Aburukuwa

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Aburukuwa
Percussion instrument
Other namesAbrukwa
Classification Membranophone
Hornbostel–Sachs classification211
DevelopedGhana

The Aburukuwa (also known as the Abrukwa) is an open drum of the Akan people and the Asante people of Ghana. It is a high-pitched talking drum used by the Akan people, [1] bottle-shaped with its skin is held on by pegs. It is usually played with curved sticks. Its sound resembles the birdsong of a bird of the same name.

The Aburukuwa is the smallest of the three drums used by the Asante people during rituals and ceremonies. The Aburukuwa and its sister drums, the Kwadum and the Apentemma, were typically covered by red and black felt to represent death and blood. Although the drums have become associated with funerals and ancestor worship, they were also used during wartime.[2]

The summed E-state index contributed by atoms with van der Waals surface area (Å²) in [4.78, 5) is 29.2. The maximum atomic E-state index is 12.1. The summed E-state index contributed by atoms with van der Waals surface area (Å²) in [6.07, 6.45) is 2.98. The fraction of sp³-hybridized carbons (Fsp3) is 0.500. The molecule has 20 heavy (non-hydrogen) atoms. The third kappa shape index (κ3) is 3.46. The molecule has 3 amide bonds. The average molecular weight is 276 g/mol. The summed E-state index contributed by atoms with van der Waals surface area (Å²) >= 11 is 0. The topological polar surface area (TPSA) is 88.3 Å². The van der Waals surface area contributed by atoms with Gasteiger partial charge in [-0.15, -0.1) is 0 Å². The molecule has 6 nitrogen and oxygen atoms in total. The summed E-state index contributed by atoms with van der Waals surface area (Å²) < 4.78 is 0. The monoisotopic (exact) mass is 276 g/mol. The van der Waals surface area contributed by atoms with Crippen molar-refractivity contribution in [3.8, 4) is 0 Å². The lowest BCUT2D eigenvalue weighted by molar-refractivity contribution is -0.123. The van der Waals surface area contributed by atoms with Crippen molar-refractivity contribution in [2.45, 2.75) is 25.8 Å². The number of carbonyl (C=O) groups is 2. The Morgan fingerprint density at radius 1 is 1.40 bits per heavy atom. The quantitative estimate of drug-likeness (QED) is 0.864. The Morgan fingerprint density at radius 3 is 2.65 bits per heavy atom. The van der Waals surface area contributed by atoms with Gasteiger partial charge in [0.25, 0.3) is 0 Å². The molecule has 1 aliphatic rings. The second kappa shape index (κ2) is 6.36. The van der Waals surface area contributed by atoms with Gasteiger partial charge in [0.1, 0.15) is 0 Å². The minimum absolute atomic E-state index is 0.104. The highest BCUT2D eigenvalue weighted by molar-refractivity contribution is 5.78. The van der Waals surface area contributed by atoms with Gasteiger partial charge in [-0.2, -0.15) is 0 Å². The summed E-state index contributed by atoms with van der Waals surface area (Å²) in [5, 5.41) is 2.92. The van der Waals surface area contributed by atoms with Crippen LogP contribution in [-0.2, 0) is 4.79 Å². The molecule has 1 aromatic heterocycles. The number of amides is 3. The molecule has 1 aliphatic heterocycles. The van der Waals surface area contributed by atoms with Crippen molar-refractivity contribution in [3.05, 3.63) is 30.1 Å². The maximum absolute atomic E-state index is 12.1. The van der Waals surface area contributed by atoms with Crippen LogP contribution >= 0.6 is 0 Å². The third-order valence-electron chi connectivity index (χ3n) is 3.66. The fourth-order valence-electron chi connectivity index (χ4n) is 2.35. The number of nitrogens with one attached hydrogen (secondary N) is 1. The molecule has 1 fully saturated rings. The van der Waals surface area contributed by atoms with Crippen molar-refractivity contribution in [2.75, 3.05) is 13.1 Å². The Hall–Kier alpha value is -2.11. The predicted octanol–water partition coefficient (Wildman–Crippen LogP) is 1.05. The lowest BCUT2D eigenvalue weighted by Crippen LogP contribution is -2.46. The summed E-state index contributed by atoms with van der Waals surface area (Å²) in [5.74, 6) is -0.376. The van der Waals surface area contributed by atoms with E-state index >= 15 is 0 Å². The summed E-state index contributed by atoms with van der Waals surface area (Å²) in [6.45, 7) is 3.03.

See also[edit]

References[edit]

  1. ^ Nketia, J. H. Kwabena (1974). The Music of Africa (First ed.). New York: W. W. Norton. p. 254. ISBN 0393021777.
  2. ^ Rovi, Arwulf. "Asante Kete Drumming: Music of Ghana". Answers.com. Retrieved September 26, 2011.

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